I have a very personal relationship with “South Park.” When I was in college, a classmate who had interned in Los Angeles brought back “The Spirit of Christmas” short on a VHS cassette. I thought it was the funniest, most adorable thing I’d ever seen. By the time that Comedy Central started promoting “South Park,” I already recognized those construction paper cutout kids. Watching Trey Parker and Matt Stone create a television hit and become successes in other aspects of entertainment has felt like watching your kids grow up and make good.
At first the gimmick of “South Park” was watching kids swear and be racist or scatological, and they took that to new heights with the likes of Mr. Hanky the Christmas Poo, but it evolved into more than that. As production on “South Park” got quicker, as in entire episodes completed in a week, it became a real time cultural satire on the day’s news. They could satirize movies like The Passion of the Christ and The Lord of the Rings while they were still in theaters. In 2001, they even did a season premiere on Osama bin Laden himself.
The social commentary of “South Park” can be as profound as their Terry Schiavo episode “Kenny Dies,” which gave me two intellectual orgasms. One when I realized before the first commercial break that they were actually doing Terry Schiavo, the other when they revealed their ultimate message at the end, which was the one thing none of the politicians or media had the sensitivity to suggest. Then they could do an episode about Oprah’s ass and vagina conspiring against her, and that was wonderful nonsense itself.
The Best Episode Ever of “South Park” manages to encapsulate both their perceptive commentary on the cultural zeitgeist, and the absurdity of things that are accepted as reality in this cartoon universe. The Best Episode of “South Park” is titled “Fat Butt and Pancake Head,” or perhaps better known more casually as the Ben Affleck and J-Lo episode, or Taco Flavored Kisses.
It begins simply enough. Cartman presents an oral report on Latino culture, which everyone assumes will be offensive because it’s Cartman. And it is. Cartman puts lipstick and a wig on his fist and calls it Jennifer Lopez, does an offensive Latin caricature accent and talks about tacos and burritos, which is really all he knows about Hispanic culture. Kyle, who actually gave a report he worked on and hoped to win this contest, is aghast. But the judges have a good sense of humor and Cartman actually wins.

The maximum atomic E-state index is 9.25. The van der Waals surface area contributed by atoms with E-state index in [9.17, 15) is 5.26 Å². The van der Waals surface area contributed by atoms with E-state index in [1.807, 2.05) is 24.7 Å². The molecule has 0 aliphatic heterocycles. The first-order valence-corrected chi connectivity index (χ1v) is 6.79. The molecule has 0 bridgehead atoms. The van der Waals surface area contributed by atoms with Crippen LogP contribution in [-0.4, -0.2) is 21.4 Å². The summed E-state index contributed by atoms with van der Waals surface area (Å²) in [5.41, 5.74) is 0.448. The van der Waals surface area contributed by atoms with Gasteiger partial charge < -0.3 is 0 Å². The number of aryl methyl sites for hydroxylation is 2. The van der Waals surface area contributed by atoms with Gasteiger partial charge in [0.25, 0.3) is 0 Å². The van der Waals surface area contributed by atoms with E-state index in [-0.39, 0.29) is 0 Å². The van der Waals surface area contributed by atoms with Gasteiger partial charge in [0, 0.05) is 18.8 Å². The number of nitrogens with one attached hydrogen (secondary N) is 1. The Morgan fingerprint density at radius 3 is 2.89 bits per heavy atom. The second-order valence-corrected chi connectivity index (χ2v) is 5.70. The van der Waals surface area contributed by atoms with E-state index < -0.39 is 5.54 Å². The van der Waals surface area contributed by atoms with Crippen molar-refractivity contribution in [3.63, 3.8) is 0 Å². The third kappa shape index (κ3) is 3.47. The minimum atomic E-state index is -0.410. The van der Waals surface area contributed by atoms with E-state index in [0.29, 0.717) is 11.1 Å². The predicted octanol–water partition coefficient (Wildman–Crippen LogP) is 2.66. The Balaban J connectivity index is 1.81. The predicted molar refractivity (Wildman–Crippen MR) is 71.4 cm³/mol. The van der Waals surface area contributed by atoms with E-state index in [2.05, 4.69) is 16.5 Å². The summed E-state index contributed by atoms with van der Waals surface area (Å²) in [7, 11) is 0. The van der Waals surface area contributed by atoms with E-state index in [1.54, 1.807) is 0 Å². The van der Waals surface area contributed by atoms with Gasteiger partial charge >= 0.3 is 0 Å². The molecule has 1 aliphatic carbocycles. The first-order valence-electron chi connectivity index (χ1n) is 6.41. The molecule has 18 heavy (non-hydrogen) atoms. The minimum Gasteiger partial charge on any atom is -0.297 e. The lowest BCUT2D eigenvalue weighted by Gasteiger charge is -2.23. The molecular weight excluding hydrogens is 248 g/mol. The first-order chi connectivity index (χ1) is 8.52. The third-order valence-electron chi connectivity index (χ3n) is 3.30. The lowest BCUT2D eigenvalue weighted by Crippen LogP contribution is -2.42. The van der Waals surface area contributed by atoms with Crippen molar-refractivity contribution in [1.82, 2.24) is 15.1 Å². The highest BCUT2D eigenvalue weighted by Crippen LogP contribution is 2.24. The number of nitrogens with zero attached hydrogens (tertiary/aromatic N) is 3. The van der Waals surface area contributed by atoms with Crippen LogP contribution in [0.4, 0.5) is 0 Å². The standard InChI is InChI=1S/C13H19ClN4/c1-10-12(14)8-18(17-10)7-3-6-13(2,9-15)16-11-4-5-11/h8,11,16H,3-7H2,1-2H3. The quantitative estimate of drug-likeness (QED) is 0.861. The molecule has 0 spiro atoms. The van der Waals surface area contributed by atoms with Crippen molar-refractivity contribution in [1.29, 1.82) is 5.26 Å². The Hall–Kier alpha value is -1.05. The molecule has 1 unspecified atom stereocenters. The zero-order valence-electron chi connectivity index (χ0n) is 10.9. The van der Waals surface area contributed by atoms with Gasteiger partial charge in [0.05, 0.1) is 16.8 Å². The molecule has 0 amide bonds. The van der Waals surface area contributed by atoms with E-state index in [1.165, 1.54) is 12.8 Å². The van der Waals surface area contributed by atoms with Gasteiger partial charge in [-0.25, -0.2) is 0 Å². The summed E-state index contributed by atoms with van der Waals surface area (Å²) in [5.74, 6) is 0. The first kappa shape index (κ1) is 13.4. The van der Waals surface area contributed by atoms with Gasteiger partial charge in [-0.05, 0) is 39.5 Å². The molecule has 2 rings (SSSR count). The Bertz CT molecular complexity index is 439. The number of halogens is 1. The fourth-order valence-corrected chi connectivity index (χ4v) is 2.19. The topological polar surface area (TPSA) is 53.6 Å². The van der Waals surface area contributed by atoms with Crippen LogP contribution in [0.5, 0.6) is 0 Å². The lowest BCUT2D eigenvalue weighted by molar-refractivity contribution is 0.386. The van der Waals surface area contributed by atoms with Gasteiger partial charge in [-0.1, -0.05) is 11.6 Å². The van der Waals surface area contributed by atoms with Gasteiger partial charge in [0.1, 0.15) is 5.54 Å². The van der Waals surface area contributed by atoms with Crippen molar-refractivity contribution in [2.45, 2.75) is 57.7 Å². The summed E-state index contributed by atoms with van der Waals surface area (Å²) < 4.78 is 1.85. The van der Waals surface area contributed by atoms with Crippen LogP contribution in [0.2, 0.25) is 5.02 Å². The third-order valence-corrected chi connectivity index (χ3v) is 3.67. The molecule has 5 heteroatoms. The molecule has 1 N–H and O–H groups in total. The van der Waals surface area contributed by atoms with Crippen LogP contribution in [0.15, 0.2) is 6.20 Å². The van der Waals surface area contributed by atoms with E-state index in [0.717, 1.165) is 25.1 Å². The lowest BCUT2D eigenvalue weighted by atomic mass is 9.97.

So far this is typical Cartman behavior, and only in South Park could he be rewarded for being racist. Cartman is this generation’s Archie Bunker. We know he’s awful, but we love him for showing society’s worst nature, and ultimately being punished for it. But not just yet.
Empowered by his win, Cartman records a video for “Taco Flavored Kisses” at a mall booth. Also typical of “South Park,” the music is quite good. Even simulating cheesy generic mall pop, it’s catchy, despite its racist lyrics. Later, the episode’s love song is actually sweet, with its punchline still about tacos. Cartman sends the video to the record company who decides it’s so good, this is the new J-Lo. But they can’t have two J-Los, so they need to fire the original J-Lo.
“South Park” will follow the most ridiculous premise to its logical conclusion. If Cartman made a J-Lo video, then of course the record companies would consider it a hit and of course they would give a hand puppet a recording contract. It’s time to move on to the hot new thing, as happens in the industry, whether the hot new thing is an actual person or a nine-year-old’s hand. They take some overt stabs at Lopez’s reputation for mistreating people, and even have an executive put the word “talent” in air quotes when referring to her. Hey, satire hurts. Parker and Stone can be vicious.
The celebrity episode “Trapped in the Closet” is more famous, perhaps because they poke fun at a much bigger star in Tom Cruise, or because that episode got so much attention for daring to take on Scientology. It was great, but I think “Fat Butt” combines the celebrity with the kids’ story more organically. In “Closet,” it all just happens to Stan. In “Fat Butt,” Cartman is causing all of this. He continues to act like the hand puppet is an independent entity, and eventually making him do things he doesn’t want to.
J-Lo isn’t going to take this lying down so Lopez herself, in an animated caricature with a highly exaggerated voice, goes after this new J-Lo. Cartman can’t even stop his hand from mouthing off to the angry J-Lo. He assumes the role of Jennifer Lopez, and all that entails: the fame, the fortune and the boyfriend.